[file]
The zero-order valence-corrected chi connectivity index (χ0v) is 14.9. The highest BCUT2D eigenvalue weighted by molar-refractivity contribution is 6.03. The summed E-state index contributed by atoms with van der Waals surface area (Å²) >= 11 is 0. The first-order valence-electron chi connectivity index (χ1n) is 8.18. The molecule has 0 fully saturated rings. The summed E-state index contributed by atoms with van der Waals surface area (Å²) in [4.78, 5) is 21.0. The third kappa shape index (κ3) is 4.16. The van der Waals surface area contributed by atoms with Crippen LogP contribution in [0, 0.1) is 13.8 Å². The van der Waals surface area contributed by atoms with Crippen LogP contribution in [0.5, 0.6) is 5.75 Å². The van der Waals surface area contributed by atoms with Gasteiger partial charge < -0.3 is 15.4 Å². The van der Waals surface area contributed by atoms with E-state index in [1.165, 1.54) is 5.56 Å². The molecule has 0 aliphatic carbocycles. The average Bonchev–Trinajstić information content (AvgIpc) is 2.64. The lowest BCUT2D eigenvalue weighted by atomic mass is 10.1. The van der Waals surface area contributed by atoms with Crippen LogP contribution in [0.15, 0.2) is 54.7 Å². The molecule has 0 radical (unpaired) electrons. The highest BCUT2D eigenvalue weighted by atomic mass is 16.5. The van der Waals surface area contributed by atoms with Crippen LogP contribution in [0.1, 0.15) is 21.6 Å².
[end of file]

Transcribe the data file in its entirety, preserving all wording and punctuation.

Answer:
The zero-order valence-corrected chi connectivity index (χ0v) is 14.9. The highest BCUT2D eigenvalue weighted by molar-refractivity contribution is 6.03. The summed E-state index contributed by atoms with van der Waals surface area (Å²) >= 11 is 0. The first-order valence-electron chi connectivity index (χ1n) is 8.18. The molecule has 0 fully saturated rings. The summed E-state index contributed by atoms with van der Waals surface area (Å²) in [4.78, 5) is 21.0. The third kappa shape index (κ3) is 4.16. The van der Waals surface area contributed by atoms with Crippen LogP contribution in [0, 0.1) is 13.8 Å². The van der Waals surface area contributed by atoms with Crippen LogP contribution in [0.5, 0.6) is 5.75 Å². The van der Waals surface area contributed by atoms with Gasteiger partial charge < -0.3 is 15.4 Å². The van der Waals surface area contributed by atoms with E-state index in [1.165, 1.54) is 5.56 Å². The molecule has 0 aliphatic carbocycles. The average Bonchev–Trinajstić information content (AvgIpc) is 2.64. The lowest BCUT2D eigenvalue weighted by atomic mass is 10.1. The van der Waals surface area contributed by atoms with Crippen LogP contribution in [0.15, 0.2) is 54.7 Å². The molecule has 0 radical (unpaired) electrons. The highest BCUT2D eigenvalue weighted by atomic mass is 16.5. The van der Waals surface area contributed by atoms with Crippen LogP contribution in [0.1, 0.15) is 21.6 Å².